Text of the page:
So if enlightenment involves becoming a Perfectly Wise Perfect Utilitarian, then indeed the enlightened person wouldn’t have a self. But does that mean the self was an illusion to begin with?

I think it means it was a moral illusion. Other beings’ pain and pleasure is as real and as morally relevant as yours. To the extent that the boundaries of the self prevent you from seeing that, those boundaries are the source of an illusion. But it’s still true that your perceptions bundle together and other beings’ perceptions form distinct bundles! So I think that the form of enlightenment which ends at Perfectly Wise Perfect Utilitarianism is an instance of dissolving your self rather than discovering that it never existed.

Maybe I’m experiencing a bout of mania, but that doesn’t sound so bad anymore.

III. Sex Scandals and Universal Love

If you’re one of Scott’s regular readers, at this point you’re probably wondering: okay, but what about sex scandals? We can rhapsodize about how meditation will make us more moral all we want, but isn’t the cold hard truth that people who claim to be enlightened are suspiciously likely to be sexual predators?

Wright devotes some space to the question.

There have been meditation teachers of great contemplative prowess who sexually exploited psychologically vulnerable students—including a famous teacher in Manhattan who became known as “the Zen Predator of the Upper East Side.” It may even be that some of them, by viewing incipient pangs of guilt “mindfully,” eased internal resistance to their misbehavior. This two-edged nature of meditative mastery underscores the value of supplementing Buddhist meditation with moral instruction.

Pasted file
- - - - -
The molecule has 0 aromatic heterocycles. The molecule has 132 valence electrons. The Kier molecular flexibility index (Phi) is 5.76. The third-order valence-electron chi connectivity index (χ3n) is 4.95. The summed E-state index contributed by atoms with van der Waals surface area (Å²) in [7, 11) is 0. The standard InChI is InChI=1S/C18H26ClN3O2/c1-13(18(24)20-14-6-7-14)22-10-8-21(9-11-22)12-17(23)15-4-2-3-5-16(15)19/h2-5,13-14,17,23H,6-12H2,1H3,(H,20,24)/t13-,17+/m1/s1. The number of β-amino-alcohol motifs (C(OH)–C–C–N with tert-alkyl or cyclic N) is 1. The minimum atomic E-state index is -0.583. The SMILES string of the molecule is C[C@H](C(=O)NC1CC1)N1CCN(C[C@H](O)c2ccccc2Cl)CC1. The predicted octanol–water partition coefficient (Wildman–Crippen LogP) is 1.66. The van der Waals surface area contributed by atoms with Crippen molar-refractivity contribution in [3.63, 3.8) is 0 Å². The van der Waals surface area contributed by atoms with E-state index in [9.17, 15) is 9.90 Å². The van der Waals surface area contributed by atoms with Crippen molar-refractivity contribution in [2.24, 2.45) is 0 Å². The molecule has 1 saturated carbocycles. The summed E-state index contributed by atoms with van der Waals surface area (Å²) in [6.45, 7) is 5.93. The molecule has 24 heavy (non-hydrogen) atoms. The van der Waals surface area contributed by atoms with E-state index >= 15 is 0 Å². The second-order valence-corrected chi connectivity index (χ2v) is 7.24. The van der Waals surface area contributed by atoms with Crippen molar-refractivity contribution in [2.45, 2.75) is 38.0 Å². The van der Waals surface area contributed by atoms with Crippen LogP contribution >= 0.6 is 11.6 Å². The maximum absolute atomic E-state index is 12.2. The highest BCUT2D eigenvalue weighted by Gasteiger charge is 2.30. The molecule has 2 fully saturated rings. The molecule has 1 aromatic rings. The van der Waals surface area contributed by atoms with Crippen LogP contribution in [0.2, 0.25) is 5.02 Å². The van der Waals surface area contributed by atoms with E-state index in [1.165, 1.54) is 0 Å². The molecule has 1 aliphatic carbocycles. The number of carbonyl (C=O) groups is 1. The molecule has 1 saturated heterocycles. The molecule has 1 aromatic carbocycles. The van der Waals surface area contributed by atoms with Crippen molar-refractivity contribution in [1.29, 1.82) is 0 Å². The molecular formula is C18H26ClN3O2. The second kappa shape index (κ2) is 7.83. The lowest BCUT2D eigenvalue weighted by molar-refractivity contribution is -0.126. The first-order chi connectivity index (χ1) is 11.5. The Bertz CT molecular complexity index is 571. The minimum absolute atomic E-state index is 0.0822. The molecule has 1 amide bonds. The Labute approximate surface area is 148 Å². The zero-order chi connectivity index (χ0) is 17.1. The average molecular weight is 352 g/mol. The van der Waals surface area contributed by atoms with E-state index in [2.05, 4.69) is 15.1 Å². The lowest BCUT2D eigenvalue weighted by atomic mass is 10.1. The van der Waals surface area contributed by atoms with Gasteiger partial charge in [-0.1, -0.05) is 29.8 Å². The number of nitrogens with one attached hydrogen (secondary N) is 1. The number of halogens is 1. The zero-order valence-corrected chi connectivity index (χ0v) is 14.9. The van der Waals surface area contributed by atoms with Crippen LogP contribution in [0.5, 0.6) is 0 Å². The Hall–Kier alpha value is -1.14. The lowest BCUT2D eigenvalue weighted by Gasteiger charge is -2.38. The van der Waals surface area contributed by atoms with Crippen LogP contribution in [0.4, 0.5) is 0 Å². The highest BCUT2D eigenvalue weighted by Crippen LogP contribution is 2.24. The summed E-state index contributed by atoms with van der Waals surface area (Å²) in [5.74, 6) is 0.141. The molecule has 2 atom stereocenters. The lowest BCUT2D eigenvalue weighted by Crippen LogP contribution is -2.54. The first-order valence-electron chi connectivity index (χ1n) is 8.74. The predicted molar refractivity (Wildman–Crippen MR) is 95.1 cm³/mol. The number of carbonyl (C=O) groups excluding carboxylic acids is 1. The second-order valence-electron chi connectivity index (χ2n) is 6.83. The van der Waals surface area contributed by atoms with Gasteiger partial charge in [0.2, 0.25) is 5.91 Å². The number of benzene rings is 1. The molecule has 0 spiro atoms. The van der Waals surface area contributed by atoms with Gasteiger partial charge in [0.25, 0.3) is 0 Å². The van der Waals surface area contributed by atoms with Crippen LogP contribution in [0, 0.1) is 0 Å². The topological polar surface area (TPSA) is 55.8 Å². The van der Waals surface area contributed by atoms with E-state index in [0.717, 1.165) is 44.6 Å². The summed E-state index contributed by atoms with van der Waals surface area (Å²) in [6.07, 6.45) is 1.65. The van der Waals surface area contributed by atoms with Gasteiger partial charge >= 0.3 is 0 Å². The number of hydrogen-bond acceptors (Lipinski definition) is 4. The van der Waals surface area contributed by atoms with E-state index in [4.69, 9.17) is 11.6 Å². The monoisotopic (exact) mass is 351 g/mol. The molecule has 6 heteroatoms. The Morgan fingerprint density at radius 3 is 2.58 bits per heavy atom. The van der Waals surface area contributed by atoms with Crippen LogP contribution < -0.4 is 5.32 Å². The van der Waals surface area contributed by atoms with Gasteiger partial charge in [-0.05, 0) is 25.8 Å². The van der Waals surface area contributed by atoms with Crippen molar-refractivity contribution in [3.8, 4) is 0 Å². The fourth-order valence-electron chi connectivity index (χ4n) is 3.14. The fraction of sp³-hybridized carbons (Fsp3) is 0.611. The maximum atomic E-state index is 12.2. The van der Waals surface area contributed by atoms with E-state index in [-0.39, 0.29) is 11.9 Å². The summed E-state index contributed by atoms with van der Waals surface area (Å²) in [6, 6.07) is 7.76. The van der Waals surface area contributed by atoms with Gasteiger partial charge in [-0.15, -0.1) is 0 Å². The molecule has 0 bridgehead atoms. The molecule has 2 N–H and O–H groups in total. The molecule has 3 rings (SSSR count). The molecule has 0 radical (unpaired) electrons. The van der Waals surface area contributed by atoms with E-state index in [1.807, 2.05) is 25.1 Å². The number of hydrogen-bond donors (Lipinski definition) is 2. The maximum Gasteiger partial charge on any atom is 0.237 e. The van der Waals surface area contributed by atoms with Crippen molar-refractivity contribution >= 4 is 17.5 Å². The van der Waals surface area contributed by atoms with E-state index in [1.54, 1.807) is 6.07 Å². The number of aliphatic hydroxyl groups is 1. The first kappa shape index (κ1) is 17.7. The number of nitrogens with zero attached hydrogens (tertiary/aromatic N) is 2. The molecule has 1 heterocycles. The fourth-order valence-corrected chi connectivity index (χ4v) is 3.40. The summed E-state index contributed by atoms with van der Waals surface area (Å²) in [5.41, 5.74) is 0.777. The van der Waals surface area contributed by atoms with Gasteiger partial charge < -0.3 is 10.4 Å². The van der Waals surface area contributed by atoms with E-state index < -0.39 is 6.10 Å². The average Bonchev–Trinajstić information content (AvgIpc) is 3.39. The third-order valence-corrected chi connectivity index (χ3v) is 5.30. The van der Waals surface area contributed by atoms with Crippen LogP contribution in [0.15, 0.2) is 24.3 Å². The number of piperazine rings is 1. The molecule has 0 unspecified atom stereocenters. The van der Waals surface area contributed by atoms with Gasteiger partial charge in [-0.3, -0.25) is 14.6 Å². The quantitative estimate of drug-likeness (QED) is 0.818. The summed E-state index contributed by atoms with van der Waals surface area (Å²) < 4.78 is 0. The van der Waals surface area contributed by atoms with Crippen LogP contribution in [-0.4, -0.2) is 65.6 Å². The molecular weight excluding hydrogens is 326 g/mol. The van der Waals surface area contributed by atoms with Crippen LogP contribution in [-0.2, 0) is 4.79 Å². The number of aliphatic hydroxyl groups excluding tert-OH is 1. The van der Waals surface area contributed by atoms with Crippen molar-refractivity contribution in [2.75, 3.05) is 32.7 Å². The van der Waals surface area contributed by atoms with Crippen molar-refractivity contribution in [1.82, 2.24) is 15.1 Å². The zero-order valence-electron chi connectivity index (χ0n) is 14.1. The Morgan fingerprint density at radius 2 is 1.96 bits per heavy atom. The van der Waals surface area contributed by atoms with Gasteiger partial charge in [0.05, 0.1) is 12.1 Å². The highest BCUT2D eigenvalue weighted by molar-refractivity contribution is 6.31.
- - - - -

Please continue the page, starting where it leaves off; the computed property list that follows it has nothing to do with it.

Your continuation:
So to avoid becoming the Zen Predator, you need to supplement your meditation with moral instruction. But Wright also says that he personally doesn’t get anything out of loving-kindness (metta) meditation, one of the types of moral instruction that is supposed to help here! It’s okay, though, because ordinary mindfulness meditation makes him more moral.

In any event, I’m happy to say that for me, non-metta meditation— plain-vanilla mindfulness meditation—has some of the effect that metta meditation is supposed to have: it tamps down my ill will and can even amp up my empathy.

This coming from the person who reminds us that the human brain is biased to think of itself as more moral than other people…

I’m of two minds here. In one mood, I think that mindfulness meditation ought to be supplemented by something like loving-kindness meditation. Come to think of it, metta meditation is precisely the sort of thing that ought to help you become a Perfect Utilitarian. After all, it’s a practice of expanding your circles of moral concern: you wish good things on yourself, then on vividly imagined close friends, then on people you don’t know well, then on enemies, then on other beings. It’s all in the service of realizing that other people’s perspectives are as real as your own, and their happiness as important as yours.